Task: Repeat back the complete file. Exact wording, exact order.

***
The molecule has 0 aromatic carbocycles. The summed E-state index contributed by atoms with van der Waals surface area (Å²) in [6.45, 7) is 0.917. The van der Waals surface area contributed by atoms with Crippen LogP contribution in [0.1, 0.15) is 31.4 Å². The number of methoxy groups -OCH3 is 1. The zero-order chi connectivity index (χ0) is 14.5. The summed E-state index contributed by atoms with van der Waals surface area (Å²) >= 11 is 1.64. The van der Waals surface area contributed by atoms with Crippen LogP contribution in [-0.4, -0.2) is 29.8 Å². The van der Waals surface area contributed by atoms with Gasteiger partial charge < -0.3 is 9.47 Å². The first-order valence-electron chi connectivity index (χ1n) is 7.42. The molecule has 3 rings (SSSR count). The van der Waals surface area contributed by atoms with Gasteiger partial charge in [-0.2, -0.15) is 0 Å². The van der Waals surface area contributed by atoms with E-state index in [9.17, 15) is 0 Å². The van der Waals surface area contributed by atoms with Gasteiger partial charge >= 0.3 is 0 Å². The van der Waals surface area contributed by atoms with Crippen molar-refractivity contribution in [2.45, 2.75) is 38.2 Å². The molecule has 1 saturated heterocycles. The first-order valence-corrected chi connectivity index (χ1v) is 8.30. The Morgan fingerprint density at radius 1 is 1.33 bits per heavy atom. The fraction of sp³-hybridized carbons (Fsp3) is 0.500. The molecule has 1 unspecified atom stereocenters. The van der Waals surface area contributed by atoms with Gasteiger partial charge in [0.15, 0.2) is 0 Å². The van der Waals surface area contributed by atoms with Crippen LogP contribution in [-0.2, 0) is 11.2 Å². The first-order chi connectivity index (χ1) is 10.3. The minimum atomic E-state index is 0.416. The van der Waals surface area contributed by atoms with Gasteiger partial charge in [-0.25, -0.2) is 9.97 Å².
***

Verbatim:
The molecule has 0 aromatic carbocycles. The summed E-state index contributed by atoms with van der Waals surface area (Å²) in [6.45, 7) is 0.917. The van der Waals surface area contributed by atoms with Crippen LogP contribution in [0.1, 0.15) is 31.4 Å². The number of methoxy groups -OCH3 is 1. The zero-order chi connectivity index (χ0) is 14.5. The summed E-state index contributed by atoms with van der Waals surface area (Å²) >= 11 is 1.64. The van der Waals surface area contributed by atoms with Crippen LogP contribution in [-0.4, -0.2) is 29.8 Å². The van der Waals surface area contributed by atoms with Gasteiger partial charge < -0.3 is 9.47 Å². The first-order valence-electron chi connectivity index (χ1n) is 7.42. The molecule has 3 rings (SSSR count). The van der Waals surface area contributed by atoms with Gasteiger partial charge in [-0.2, -0.15) is 0 Å². The van der Waals surface area contributed by atoms with E-state index in [9.17, 15) is 0 Å². The van der Waals surface area contributed by atoms with Gasteiger partial charge >= 0.3 is 0 Å². The van der Waals surface area contributed by atoms with Crippen molar-refractivity contribution in [2.45, 2.75) is 38.2 Å². The molecule has 1 saturated heterocycles. The first-order valence-corrected chi connectivity index (χ1v) is 8.30. The Morgan fingerprint density at radius 1 is 1.33 bits per heavy atom. The fraction of sp³-hybridized carbons (Fsp3) is 0.500. The molecule has 1 unspecified atom stereocenters. The van der Waals surface area contributed by atoms with Gasteiger partial charge in [0.15, 0.2) is 0 Å². The van der Waals surface area contributed by atoms with Crippen LogP contribution in [-0.2, 0) is 11.2 Å². The first-order chi connectivity index (χ1) is 10.3. The minimum atomic E-state index is 0.416. The van der Waals surface area contributed by atoms with Gasteiger partial charge in [-0.25, -0.2) is 9.97 Å².